One can only hope that the young men who sport their penguin-pants would learn from that toddler!

Please, young men: Pull up your pants. Tighten your belts. Tie your draw strings. Keep the undergarments under. Learn to walk again!

You'll like it, I guarantee.

Sunday, April 01, 2007

When Jesus Shows Up (Palm Sunday)

[This message was shared during worship celebrations with the people of Friendship Lutheran Church, Amelia, Ohio, on March 31 and April 1, 2007.]

Luke 19:28-40
Ronald Reagan--for you young people, he was our fortieth president and a one-time movie star--had a story he loved to tell. In an interview, one of his aides, Peter Robinson, retold it:
Worried that their son was too optimistic, the parents of a little boy took him to a psychiatrist. Trying to dampen the boy’s spirits, the psychiatrist showed him into a room piled high with nothing but horse manure. Yet instead of displaying distaste, the little boy clambered to the top of the pile, dropped to all fours, and began digging. “What do you think you’re doing?” the psychiatrist asked. “With all this manure,” the little boy replied, beaming, “there must be a pony in here somewhere.”
Of course, a little boy of a different nature might not have been so sure that there was a pony to be found. He may have decided that where there’s manure, there’s always...more manure.

The point is that two people may react to the same events, experiences, or people in completely different ways. Most people seem to love American Idol, for example. And while I get a charge out of hearing what my friends tell me about the latest episodes, I’ve never even seen it because it just doesn’t appeal to me. We all have different tastes and 99.9% of the time, our diverging views don’t really matter.

But sometimes, our varied reactions to life have deep significance. Back in early 1974, I had just started to date a girl I’d been wanting to take out for a long time. But she was going to be away one weekend. Another girl and I decided to go see a movie, just as friends, we thought. In January, 1974, I showed up at the other girl's apartment, taking my life in my hands in order to walk across her icy parking lot in my black high heel shoes, plaid bell bottoms, and blue velour shirt. The rest is history, as they say. But if I hadn’t reacted to Ann and the opportunity presented by the vacant weekend in the way that I did, I might have missed out on spending the last thirty-two-plus years with my wife!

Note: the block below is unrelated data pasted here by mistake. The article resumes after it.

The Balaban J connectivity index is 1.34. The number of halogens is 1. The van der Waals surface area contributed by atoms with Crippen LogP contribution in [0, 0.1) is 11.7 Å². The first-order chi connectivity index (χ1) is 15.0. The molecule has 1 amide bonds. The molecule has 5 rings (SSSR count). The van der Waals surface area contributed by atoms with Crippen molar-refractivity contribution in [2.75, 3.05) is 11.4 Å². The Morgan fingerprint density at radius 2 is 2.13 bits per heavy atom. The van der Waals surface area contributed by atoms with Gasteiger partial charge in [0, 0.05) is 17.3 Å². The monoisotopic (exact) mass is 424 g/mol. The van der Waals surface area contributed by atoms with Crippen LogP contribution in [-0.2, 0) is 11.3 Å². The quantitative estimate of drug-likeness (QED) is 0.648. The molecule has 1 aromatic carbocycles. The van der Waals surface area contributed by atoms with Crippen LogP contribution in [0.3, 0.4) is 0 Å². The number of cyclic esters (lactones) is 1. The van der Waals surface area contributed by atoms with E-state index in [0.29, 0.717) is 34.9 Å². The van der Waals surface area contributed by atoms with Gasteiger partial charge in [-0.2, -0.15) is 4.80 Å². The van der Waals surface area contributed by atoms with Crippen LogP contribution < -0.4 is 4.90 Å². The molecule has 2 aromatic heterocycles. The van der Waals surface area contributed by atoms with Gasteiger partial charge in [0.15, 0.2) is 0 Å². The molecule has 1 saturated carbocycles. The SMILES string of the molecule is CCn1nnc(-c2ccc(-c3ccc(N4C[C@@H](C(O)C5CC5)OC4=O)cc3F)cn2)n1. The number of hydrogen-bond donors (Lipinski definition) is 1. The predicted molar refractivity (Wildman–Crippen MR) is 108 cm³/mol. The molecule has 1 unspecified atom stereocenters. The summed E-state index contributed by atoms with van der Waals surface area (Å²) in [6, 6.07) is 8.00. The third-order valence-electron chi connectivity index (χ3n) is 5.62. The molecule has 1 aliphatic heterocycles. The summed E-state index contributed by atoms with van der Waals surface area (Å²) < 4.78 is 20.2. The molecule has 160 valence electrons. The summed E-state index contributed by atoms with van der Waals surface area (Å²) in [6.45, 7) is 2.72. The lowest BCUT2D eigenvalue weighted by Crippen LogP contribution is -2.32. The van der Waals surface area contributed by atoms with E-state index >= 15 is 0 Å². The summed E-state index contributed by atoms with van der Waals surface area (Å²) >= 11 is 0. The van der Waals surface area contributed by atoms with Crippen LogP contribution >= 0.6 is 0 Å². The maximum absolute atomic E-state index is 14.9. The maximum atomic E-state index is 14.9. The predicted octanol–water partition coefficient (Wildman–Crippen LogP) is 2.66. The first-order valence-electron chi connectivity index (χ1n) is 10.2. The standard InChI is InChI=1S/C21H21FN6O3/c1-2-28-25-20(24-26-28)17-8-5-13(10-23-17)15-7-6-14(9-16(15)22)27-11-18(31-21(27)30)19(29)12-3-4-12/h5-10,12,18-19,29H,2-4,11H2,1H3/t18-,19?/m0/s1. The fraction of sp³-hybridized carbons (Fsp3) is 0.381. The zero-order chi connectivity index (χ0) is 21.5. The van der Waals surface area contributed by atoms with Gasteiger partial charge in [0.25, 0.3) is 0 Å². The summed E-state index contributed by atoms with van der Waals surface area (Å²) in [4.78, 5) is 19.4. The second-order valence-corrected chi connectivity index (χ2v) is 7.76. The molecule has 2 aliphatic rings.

There’s a reason I bring all of this up. And I'll explain it in just a moment.

Whenever we think of Palm Sunday, I suspect that we conjure up thoughts of palm leaves waving, “Hosannas” being shouted, and vast throngs of people welcoming Jesus into Jerusalem on the Passover week that would bring His crucifixion. But if you look at our lesson from the Gospel of Luke today, you find none of those things.

We do see Jesus’ closest followers putting their cloaks on the animal He rides and onto the pathway He takes into Jerusalem. But we have no mention of what Mark calls “leaves from the field.” Or what Matthew describes as “branches from the trees.” In fact, of the four gospels in the New Testament, only John’s mentions “branches of palms.”

In Luke’s telling, Jesus’ disciples cry out, “Blessed is the king who comes in the Name of the Lord! [And, echoing the song of the angels on the night of Jesus’ birth] Peace in heaven, and glory in the highest heaven!” But not once do we hear the crowds yelling, “Hosanna!,” a word that essentially means “Save now!”

And, as to crowds, our lesson only speaks of “the whole multitude of disciples,” meaning the hundreds of people who were followers of Jesus. But Luke doesn’t mention the thousands who would have been in Jerusalem preparing to celebrate the Jewish Passover when Jesus arrives in the city.

What are we to make of these differences in the ways the four gospel writers tell the story of that first Palm Sunday? It all boils down, I think, to focus. Each of the gospels have different themes on which they focus, different aspects of Jesus’ story and of Christian faith.